In August, 2013, TEDX’s manuscript Bisphenol A and Human Health: A Review of the Literature was accepted for publication in the peer-reviewed scientific journal Reproductive Toxicology. This review confirms that BPA can be harmful to humans at levels experienced by the general population, and well below levels considered safe by the EPA. Abstract There is growing evidence that bisphenol A (BPA) may adversely affect humans. BPA is an endocrine disruptor that has been shown to be harmful in laboratory animal studies. Until recently, there were relatively few epidemiological studies examining the relationship between BPA and health effects in humans. However, in the last year, the number of these studies has more than doubled. A comprehensive literature search found 91 studies linking BPA to human health; 53 published within the last year. This review outlines this body of literature, showing associations between BPA exposure and adverse perinatal, childhood, and adult health outcomes, including reproductive and developmental effects, metabolic disease, and other health effects. These studies encompass both prenatal and postnatal exposures, and include several study designs and population types. While it is difficult to make causal links with epidemiological studies, the growing human literature correlating environmental BPA exposure to adverse effects in humans, along with laboratory studies in many species including primates, provides increasing support that environmental BPA exposure can be harmful to humans, especially in regards to behavioral and other effects in children.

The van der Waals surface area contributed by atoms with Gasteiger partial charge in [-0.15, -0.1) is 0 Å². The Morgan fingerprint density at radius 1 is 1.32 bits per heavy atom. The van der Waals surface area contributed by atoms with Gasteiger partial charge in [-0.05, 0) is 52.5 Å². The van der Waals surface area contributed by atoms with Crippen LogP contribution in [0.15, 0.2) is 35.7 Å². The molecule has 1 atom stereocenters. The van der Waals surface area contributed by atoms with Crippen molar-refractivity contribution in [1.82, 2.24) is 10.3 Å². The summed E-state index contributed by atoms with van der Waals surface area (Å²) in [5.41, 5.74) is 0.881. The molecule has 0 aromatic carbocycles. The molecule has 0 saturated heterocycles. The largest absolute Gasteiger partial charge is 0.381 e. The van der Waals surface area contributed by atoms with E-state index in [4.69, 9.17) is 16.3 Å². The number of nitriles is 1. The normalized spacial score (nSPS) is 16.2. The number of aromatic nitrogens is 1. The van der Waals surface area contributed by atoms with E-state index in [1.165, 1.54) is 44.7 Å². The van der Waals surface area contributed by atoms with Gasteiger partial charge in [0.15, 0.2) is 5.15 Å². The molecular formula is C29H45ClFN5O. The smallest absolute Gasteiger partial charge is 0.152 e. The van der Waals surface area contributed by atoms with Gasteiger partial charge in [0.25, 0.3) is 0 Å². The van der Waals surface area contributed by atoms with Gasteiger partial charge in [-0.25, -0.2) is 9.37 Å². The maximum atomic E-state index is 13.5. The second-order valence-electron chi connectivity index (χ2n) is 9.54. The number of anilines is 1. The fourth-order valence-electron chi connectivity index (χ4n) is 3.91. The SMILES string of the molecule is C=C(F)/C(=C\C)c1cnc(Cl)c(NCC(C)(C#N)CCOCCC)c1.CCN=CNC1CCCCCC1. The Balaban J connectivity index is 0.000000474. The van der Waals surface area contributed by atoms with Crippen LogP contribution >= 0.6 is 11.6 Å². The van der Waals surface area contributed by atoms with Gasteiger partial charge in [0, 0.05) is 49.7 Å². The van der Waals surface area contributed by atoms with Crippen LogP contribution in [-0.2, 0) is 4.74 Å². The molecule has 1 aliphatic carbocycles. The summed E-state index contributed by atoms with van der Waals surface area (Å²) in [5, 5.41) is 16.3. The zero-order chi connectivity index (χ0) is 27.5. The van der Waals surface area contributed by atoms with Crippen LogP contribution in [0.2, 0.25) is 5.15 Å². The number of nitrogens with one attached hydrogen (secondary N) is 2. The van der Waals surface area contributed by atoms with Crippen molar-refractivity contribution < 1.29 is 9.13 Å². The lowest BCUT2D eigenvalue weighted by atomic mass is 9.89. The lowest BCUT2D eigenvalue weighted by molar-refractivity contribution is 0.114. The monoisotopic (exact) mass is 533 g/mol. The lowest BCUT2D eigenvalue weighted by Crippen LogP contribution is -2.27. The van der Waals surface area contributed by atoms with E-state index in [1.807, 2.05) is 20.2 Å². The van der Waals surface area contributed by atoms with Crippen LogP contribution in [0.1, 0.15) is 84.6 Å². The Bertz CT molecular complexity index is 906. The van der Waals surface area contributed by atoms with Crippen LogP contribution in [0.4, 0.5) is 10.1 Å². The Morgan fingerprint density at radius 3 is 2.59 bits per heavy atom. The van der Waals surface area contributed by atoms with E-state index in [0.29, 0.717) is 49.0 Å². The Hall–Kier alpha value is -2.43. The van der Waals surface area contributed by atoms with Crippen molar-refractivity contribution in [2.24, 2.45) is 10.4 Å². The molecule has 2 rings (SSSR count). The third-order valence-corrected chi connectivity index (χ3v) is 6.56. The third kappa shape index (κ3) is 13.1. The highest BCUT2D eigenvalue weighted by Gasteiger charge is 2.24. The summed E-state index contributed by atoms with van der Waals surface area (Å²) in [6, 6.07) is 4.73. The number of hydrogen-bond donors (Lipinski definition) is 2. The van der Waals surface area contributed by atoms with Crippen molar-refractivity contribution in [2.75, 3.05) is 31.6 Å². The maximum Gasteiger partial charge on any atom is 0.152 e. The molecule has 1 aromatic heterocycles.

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Rochester JR, Bisphenol A and Human Health: A review of the literature, Reproductive Toxicology (2013 in press).
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